The Divide – A Document Of Our Time

The Divide – A Document Of Our Time


A good documentary maker has many talents, but the one that ensures their finished film captures the imagination of an audience is the ability to sense the direction of the Zeitgeist. It takes such a long time to create a documentary that it’s essential that after so long that people want to go and see the fruits of your labour. Once you’ve fought the battle to find funding and get the backing to make a movie, if you’re a documentary maker you have to research your contributors, interview them, then choose which will help you tell the story you have pictured for your film. Then you embed yourself into their lives, spending months with each becoming part of the furniture as their life unfolds before you. You repeat this for each of you key characters in your film, fighting to stay an external reporter of their day to day struggles, before returning to your own life which has been on hold throughout your shoot. Next you find a series of talking heads to explain the lives your have recorded and to flesh out your documentary. Once you’ve finished shooting, it’s time to lock yourself into an editing suite to take the hours of footage and shape it slowly into a finished product. If you then add elements like music, graphics and the other finishing touches it can easily take years to create a documentary, so it’s pretty important that after all that work the concept behind a movie is one speaks to the audience. If you want to see the embodiment of this process, you have to catch The Divide.

Katherine Round’s film explores a key issue of the modern age, the ever growing gap between the “have’s” and “have not’s”, our obsession with wealth and the growing feeling that capitalism isn’t working. It is shot beautifully, and this cinematography embraces and cuddles you as you follow the lives of people on both sides of the wealth divide. It is really is a powerful piece, and I actually left the screening with tears in my eyes. Of course Round has found characters at the bottom of the pile who highlight how for so many no matter how hard they work and struggle in our current socio-economic climate, they can only fall further into poverty, but for me it was the lives of those who felt that were at the top of the pile that gave a deeper insight.

Firstly it soon became clear that many of those who thought they had it all, were actually struggling also. Mostly because they were lying to themselves about their true wealth and social position. To see people who were really in the middle of the wealth holders acting like they had it all, and the paranoia and fear of loosing all that they had that stalked their lives as they spent their days and nights trying to appear happy impacted on me deeply. I am sure that many audiences will be stunned to see those who are the electoral power behind those who shaped the global economies reeling under the self imposed pressure of maintaining their position and need to be seen to a member of the “have’s”. Especially when measured next to those interviewed who really did have it all.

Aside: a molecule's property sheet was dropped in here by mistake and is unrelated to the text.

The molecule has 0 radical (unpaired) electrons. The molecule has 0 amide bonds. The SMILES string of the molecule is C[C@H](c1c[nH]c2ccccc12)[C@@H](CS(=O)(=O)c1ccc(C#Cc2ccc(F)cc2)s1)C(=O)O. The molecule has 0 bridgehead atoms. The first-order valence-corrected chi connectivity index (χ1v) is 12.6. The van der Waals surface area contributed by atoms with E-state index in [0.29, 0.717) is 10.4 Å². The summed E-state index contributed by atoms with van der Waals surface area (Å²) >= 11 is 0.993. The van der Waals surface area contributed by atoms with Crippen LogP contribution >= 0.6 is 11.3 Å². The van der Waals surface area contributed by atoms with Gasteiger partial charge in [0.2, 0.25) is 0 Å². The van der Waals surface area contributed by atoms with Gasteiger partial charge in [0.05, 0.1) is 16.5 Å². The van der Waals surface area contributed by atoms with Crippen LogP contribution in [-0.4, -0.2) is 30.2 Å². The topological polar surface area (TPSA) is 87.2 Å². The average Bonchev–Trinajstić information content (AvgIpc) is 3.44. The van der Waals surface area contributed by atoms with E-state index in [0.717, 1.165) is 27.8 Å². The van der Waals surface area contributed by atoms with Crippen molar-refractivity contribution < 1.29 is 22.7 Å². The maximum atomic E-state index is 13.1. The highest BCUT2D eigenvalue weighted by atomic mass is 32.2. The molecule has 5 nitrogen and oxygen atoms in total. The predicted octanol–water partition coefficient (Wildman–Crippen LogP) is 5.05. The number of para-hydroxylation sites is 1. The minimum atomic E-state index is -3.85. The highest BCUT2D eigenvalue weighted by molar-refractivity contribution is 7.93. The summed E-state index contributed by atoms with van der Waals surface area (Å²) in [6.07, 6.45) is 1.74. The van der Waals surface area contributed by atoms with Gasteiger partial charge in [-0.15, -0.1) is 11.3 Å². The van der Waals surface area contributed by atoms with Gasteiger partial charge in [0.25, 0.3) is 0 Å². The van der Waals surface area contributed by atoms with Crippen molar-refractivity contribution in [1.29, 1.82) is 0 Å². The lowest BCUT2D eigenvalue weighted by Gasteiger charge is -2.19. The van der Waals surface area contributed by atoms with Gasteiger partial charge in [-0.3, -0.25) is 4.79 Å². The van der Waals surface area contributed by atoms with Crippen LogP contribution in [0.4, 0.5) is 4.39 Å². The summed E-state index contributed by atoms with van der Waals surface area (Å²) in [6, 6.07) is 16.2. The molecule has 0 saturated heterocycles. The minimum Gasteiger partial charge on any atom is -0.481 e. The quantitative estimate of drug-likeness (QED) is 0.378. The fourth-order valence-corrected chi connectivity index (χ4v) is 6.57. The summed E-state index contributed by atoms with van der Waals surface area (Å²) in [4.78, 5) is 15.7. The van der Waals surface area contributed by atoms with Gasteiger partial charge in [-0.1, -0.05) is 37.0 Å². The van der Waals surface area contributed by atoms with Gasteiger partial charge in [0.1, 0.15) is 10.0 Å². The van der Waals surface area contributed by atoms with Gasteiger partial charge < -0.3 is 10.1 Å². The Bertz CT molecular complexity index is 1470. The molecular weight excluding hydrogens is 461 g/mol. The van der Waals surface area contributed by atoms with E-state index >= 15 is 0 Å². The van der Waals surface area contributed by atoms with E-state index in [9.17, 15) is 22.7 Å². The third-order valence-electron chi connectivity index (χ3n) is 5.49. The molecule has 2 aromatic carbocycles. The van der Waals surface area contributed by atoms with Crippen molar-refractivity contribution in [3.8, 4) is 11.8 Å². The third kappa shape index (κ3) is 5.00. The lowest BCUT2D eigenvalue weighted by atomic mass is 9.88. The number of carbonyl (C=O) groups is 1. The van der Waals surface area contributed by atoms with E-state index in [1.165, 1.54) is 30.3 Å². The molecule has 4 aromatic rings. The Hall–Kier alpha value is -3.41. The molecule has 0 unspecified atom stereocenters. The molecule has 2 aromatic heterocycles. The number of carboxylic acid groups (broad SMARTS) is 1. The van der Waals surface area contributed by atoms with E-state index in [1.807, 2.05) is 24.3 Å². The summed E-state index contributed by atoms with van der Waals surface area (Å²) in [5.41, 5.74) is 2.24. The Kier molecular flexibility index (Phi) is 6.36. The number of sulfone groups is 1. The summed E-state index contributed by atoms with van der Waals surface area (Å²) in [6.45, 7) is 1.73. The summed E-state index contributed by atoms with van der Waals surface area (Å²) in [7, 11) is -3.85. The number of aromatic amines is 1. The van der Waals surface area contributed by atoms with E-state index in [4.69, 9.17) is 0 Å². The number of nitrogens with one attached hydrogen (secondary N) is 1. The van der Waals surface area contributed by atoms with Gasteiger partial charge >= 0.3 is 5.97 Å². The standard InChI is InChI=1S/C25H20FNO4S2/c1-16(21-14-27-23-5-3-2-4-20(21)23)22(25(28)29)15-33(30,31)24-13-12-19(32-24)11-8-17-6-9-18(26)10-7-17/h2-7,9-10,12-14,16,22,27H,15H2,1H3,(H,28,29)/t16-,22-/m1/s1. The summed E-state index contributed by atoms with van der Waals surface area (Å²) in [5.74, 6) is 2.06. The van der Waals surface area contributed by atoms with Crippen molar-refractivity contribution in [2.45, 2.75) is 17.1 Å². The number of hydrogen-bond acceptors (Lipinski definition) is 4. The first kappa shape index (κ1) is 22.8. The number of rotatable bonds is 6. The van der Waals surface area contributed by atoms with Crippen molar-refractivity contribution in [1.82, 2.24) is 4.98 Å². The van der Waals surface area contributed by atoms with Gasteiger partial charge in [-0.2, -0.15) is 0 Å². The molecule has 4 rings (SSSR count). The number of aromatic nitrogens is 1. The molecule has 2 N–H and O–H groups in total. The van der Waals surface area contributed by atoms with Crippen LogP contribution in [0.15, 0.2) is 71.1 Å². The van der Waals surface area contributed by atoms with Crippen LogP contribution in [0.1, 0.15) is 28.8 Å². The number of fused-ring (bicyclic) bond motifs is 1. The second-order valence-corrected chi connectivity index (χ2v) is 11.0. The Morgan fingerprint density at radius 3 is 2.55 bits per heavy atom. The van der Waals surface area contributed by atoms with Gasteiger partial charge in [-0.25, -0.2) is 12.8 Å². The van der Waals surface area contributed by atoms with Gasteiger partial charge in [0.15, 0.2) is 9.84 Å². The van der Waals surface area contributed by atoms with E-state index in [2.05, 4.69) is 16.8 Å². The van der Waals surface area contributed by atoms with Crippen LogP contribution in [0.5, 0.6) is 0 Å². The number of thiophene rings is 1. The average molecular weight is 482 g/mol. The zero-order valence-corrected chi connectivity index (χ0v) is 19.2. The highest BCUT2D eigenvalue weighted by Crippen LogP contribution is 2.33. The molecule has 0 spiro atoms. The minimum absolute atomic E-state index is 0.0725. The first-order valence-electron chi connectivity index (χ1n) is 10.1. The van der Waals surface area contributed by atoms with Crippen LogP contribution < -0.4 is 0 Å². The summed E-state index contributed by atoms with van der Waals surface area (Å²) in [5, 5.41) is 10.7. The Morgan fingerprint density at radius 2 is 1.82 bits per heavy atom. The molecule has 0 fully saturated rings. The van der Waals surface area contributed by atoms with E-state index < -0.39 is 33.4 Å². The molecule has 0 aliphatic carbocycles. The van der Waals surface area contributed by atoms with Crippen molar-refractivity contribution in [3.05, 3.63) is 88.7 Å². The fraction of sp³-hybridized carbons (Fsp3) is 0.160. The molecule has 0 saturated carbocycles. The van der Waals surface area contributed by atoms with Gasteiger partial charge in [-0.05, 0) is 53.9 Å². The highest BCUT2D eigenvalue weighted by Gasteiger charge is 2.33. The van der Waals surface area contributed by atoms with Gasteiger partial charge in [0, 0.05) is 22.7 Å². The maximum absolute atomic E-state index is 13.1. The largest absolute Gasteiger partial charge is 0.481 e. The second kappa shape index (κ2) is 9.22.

The arrogance of these people stunned even a leftie like me. To hear one of them explain his wealth is deserved due to his being a “producer”, and to then illustrate this concept with his ability to father children despite being in his 70’s made my jaw drop. I am sure they’d be the first to point the finger at those poor large families as proof of the fecklessness of those at the bottom of the pile, yet could see no irony in holding the ability to breed as evidence of their being deserving of almost unimaginable wealth.

I will admit that I am sure after seeing The Divide, Round holds similar political beliefs as I do. When I attended the press screening it was easy to work out which side of the political spectrum each journo was on by their reactions as the film took us all on a journey through wealth and poverty. The right wing groaned while those on the left clapped and wiped away tears of sympathy. As the credits rolled we filed out into the outside world with our political views reinforced. I think that for most who see The Divide this will be the case, but if it softens a few to the suffering that the runaway greed of the 21st Century is leaving in it’s wake then it’s done it’s job.

I jotted down a few notes while in the screening and one that captures how I felt during the film was that many of those that took part who describe themselves as well off were actually “buying the idea that a little bit more is much more. They are like a large dog standing next to a cat, feeling superior and imagining they have more in common with a bull elephant than the cat”. OK, I think I was struck with poetic muse at the time, but it captures the truth at the heart of The Divide. While we all enviously watch each other, our hearts filled with fear over loosing what we have, a very small number of people have so much that we can never imagine just how much that really have. If you want to see The Divide and make your mind up about whether this is a good thing or not, it’s touring the UK during this year. I know that it touched my heart and exploded the myth that wealth makes you happy.

THE DIVIDE is in cinemas from 22 April and nationwide on 31st May

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